get any and all electronic devices, lenses or other non-human devices out of the equation by making them illegal and enforcing it.
leave the human interaction alone. if you are clever enough to see a pattern and take advantage of it (using nothing other than your baseball acumen) good for you and its on them to correct their mistake.
baseball has been changed enough lately, correct the electronic crap and leave the human factor alone.

There’s Sandy’s short – to the point X-Files (We are not alone) comment…..

Or maybe it’s allowed for certain teams not based in Houston.

Mr. Bill’s defense….

Folks . . . the video they have doctored to argue that the Astros were cheating in 2017 was of Evan Gattis swinging and missing at a fastball, then not getting a hit. This is their smoking gun?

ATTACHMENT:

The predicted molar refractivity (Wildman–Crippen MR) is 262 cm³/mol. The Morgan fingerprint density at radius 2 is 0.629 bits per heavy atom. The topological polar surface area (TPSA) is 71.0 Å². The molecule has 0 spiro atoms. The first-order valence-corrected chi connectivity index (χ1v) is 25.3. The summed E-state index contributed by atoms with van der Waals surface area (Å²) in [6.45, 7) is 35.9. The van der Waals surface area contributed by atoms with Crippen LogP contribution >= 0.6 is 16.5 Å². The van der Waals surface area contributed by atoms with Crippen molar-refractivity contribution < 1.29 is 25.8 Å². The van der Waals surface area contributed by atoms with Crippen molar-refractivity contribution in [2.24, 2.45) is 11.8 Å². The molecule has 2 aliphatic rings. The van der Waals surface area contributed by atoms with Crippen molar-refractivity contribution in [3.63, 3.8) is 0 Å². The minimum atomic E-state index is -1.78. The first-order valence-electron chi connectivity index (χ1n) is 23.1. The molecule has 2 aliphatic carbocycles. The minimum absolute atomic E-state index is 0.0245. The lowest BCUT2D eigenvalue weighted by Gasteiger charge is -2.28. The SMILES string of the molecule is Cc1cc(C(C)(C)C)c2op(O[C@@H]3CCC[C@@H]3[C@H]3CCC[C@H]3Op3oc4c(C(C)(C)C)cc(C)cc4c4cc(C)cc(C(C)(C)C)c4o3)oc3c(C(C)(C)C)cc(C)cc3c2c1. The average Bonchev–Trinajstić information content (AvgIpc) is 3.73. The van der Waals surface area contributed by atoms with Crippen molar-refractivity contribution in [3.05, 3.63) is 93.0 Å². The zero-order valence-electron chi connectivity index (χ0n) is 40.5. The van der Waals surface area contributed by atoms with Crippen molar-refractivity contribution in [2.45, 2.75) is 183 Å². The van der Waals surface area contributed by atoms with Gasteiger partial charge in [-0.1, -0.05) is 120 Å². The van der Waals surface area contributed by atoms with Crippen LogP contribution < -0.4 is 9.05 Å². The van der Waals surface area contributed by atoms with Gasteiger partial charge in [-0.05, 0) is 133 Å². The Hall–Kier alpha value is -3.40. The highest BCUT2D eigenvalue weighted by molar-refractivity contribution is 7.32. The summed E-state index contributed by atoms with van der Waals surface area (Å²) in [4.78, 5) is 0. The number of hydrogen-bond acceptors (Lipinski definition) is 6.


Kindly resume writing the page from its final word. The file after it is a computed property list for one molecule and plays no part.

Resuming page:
Zanuda’s righteous disgust…..

Ok, then let’s remove Ipads in the dugout and any other electronic devices for all teams. Then we’re all back to the same rules. This is BS! At least I hope so. And Fiers can ESAD for all I care. Sure as hell didn’t mind it when he played for us.

Dave b’s explanation of why this may be happening to the Astros….

A whole lot of people have always hated the Yankees. They’re winners. They are arrogant. We’re similar, including the arrogant part that I could do without. This is todays version of the spitball as far as I’m concerned. I hope we’re not guilty. I don’t like having an asterisk . Regarding Fiers, he led our team in innings pitched in 2017, then got left off the post season roster. I’m pretty sure he does not like us.